Ko wai koe? Who are you? (identity)
No hea koe? Where are you from? (lineage)
E ahu ana koe ki hea ?
Where are you heading? (survival)
These questions are the starting point, of all Maori discussions and negotiations with outsiders.
In trying to explain to corporate people with whom we are negotiating joint ventures, we start there. They have to understand that this is a survival issue. Time horizons do not mean a great deal to us. To put it in banking terms, our discount factor is not as high as they are used to because we've got a much longer time horizon. However, that is not to say we are going to accept a lower rate of return.
The leitmotif of the conference was the intrinsic value of traditional knowledge to the cultural survival of indigenous peoples. Traditional knowledge can play an important role in the development process, not only because it offers some obvious solutions to local problems but also because it is an important component of the identity and spirit of a people.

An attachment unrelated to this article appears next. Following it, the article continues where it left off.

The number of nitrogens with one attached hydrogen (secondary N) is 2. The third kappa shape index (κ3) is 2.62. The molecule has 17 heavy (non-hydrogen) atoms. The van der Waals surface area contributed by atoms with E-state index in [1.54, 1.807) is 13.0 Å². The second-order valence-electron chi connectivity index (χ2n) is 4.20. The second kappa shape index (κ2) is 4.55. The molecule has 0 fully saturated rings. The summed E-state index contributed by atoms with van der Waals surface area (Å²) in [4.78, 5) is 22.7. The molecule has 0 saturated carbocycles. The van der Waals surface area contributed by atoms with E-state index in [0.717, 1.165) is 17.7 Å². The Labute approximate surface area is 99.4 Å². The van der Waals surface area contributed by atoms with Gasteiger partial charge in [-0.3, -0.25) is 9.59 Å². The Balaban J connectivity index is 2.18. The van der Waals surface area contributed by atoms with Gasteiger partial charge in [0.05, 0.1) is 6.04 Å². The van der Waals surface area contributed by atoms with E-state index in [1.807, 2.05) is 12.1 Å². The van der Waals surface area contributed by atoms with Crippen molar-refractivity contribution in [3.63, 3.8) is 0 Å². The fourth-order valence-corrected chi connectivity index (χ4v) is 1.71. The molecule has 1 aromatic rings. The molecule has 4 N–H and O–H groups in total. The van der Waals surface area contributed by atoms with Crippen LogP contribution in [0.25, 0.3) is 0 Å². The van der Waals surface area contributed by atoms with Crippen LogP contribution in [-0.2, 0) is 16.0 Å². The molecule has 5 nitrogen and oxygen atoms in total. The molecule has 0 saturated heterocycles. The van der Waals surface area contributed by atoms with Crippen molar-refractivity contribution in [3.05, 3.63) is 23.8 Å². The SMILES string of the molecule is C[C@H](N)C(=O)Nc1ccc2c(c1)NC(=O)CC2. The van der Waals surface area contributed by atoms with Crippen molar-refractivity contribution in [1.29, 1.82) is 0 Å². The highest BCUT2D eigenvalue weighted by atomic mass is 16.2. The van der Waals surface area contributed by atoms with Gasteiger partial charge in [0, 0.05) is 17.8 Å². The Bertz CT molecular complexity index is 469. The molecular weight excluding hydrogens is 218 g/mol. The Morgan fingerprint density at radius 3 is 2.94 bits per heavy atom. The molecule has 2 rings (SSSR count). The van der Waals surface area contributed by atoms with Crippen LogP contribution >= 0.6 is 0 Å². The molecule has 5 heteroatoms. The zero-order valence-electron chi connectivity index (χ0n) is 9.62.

It has been 500 years that colonialism has been trying to offer us something different, and yet for 500 years the world has still not recognized our traditional knowledge. You must respect our culture, our social structure, and our way of living before you can offer us anything different. - Jorge Terena
Some implications of this proposition, as well as its operational relevance to the work of the World Bank and other development agencies, were reconfirmed and explored by other participants at the conference. Nowhere was this issue of intrinsic value clearer than in the discussions concerning the relationship of traditional knowledge to land and the environment.